Walking into Joshua Hagler’s studio felt like entering one of those rooms from a sci-fi movie that houses multiple flickering portals, each inviting you to dive into other dimensions. You see these flashes of a distorted scene that feels so familiar, but you can’t quite make out if you dreamt it or once saw it in a movie. His paintings, gently resting against the walls, loom over you as a haunting tangle of figures and erased time spill out. (I come to find out later, that their inviting scale has been modeled perfectly to match two reposed doors.)

The thick smell of oil invites you closer to inspect these intimate moments where wet paint has been poured in to bind two moments, then scraped out to reconnect with layers underneath. Now that you’ve been pulled in close, you start to recognize the shapes: a horse leg, someone's left ear, a broken branch, a red coiled phone. The nostalgia makes you recognize that these portals seem to have the same current running through them. Having loved Josh’s work for a few years now I know that each painting has been thoroughly researched that he will likely be unpacking concepts in physics to help guide me through his portal chamber.

After moving from place to place as a child, Josh eventually landed in a Midwestern town with plenty of cornfields, one Walmart and one school, Litchfield, Illinois. Drawing and comics were Josh’s first method of time travel. He found his twin at school, Brandon. They were born on exactly the same day. Brandon was an expert at drawing castles and Josh was an expert at drawing people. So together they would populate imaginative landscapes. He shared with me that he grew up a nerd, with ten-hour role playing sessions much like the kids in the show Stranger Things. His unyielding academic reflection and attention to detail seem to be evidence of his former "nerddom."  However,  he continues to create new imaginative worlds, but instead of castles and clouds, it’s with American history and quantum physics. Josh received a BFA in Visual Communications and despite having a successful career and a graphic novel series, he decided to leave the design world to explore self-expression through painting. Attempting to condense what Josh has learned since then in a brief interview was near impossible, but I better let him lead you down the rabbit hole.



In one way or another, most of my ideas originate from my real-life experiences. This painting is a response to something that happened over three years ago. I received an email while watching the film Cloud Atlas, from somebody claiming to be my cousin. My uncle, who had died, never knew he had a son. This man lives in Independence, Missouri, which is the launching off point for all of the Westward Expansion from the early to mid-19th century. Among other things, he told me that he had just separated from his children’s mother and that he didn't know who his real father was until he was sixteen, after an incident in which he crashed his car.  Only then did his mother tell him about my uncle since, coincidentally, my uncle had crashed the same car at the same age.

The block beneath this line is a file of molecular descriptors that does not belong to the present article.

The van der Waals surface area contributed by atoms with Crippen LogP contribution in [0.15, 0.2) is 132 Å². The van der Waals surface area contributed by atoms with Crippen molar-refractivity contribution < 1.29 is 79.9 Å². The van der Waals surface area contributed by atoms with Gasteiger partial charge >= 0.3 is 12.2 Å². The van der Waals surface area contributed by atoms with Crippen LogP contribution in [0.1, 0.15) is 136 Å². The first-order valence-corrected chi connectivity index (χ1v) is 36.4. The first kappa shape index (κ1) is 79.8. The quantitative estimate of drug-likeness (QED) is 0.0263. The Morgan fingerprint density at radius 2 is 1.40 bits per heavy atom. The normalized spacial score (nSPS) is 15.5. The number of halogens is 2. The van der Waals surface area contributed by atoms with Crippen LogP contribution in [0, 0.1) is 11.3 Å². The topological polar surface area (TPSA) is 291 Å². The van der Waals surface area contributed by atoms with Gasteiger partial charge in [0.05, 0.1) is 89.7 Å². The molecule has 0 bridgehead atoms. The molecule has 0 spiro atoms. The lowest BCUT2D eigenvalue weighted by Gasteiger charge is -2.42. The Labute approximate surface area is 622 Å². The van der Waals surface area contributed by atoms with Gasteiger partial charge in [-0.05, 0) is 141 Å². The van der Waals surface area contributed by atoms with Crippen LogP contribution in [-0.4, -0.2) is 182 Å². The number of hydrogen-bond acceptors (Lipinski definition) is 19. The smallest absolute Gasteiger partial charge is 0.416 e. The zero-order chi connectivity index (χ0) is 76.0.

So I'm getting this email from a man who is essentially my same age, who lives in this place that I’ve already been researching, who actually turns out to be related to me, on the same night that my ex-wife moves out, all while I'm watching this movie play out multiple characters’ chance encounters. 

So I start thinking about synchronicity.



A Voice on the Line is really a piece made in memory of my youngest brother who died when I was a kid.  It's really more about the way it's not spoken of in my family, so it's more about his absence, the unspoken memory, which is constantly present.  We see the handset of a telephone, but we don't see the base, which appears in the painting, A Message Arrives From Across the River... 

Inside the phone is a bluetooth earpiece, which plays sounds such as breathing in space helmets and old Western songs through my phone.  So it's interactive.  There is always a call for the viewer on the line.  The boots sit in a perfectly square puddle of water that keeps its shape because of the superhydrophobic surfacing around the perimeter of the acrylic platform. It's lit form underneath much like the floor in 2001: A Space Odyssey.  Around the platform are partially melted action figures, which coincidentally look reminiscent of snowy rocks. They were collected from the destroyed remains of my past sculptures. 

For me, the natural law of the Black Hole is important here.

Containing immeasurable mass and light it holds all that has ever approached it in its depths. At the bottom of a black hole, there is no time. No one can see inside, but from within, one can see the entire universe laid bare.  Once entering its horizon, all that has ever been trapped inside rushes upward and all that will be trapped crashes down.


It is hard to talk about one of my paintings without referencing the others, because I'm leaving all of these bread crumbs as I make the work. There is always something intentionally left undone in one piece so that it can recur elsewhere. I'm borrowing the language of theoretical physics.